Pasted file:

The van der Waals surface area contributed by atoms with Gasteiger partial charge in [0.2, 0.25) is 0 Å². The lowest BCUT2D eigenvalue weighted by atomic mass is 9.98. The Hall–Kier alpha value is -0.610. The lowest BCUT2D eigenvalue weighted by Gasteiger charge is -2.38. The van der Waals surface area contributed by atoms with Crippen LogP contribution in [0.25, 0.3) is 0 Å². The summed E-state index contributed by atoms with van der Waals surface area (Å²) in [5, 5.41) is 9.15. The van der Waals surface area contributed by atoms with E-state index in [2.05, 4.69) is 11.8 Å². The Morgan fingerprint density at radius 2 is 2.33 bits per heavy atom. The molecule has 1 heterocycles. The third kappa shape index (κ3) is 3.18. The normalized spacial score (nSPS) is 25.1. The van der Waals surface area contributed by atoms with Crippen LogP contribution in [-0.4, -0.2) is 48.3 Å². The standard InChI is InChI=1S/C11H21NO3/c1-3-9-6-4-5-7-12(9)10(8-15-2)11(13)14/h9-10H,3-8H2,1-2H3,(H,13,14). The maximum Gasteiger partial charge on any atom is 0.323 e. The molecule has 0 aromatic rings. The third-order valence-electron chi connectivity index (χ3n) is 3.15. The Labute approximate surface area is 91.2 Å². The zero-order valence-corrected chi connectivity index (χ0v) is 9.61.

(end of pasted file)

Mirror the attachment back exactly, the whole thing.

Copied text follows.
The van der Waals surface area contributed by atoms with Gasteiger partial charge in [0.2, 0.25) is 0 Å². The lowest BCUT2D eigenvalue weighted by atomic mass is 9.98. The Hall–Kier alpha value is -0.610. The lowest BCUT2D eigenvalue weighted by Gasteiger charge is -2.38. The van der Waals surface area contributed by atoms with Crippen LogP contribution in [0.25, 0.3) is 0 Å². The summed E-state index contributed by atoms with van der Waals surface area (Å²) in [5, 5.41) is 9.15. The van der Waals surface area contributed by atoms with E-state index in [2.05, 4.69) is 11.8 Å². The Morgan fingerprint density at radius 2 is 2.33 bits per heavy atom. The molecule has 1 heterocycles. The third kappa shape index (κ3) is 3.18. The normalized spacial score (nSPS) is 25.1. The van der Waals surface area contributed by atoms with Crippen LogP contribution in [-0.4, -0.2) is 48.3 Å². The standard InChI is InChI=1S/C11H21NO3/c1-3-9-6-4-5-7-12(9)10(8-15-2)11(13)14/h9-10H,3-8H2,1-2H3,(H,13,14). The maximum Gasteiger partial charge on any atom is 0.323 e. The molecule has 0 aromatic rings. The third-order valence-electron chi connectivity index (χ3n) is 3.15. The Labute approximate surface area is 91.2 Å². The zero-order valence-corrected chi connectivity index (χ0v) is 9.61.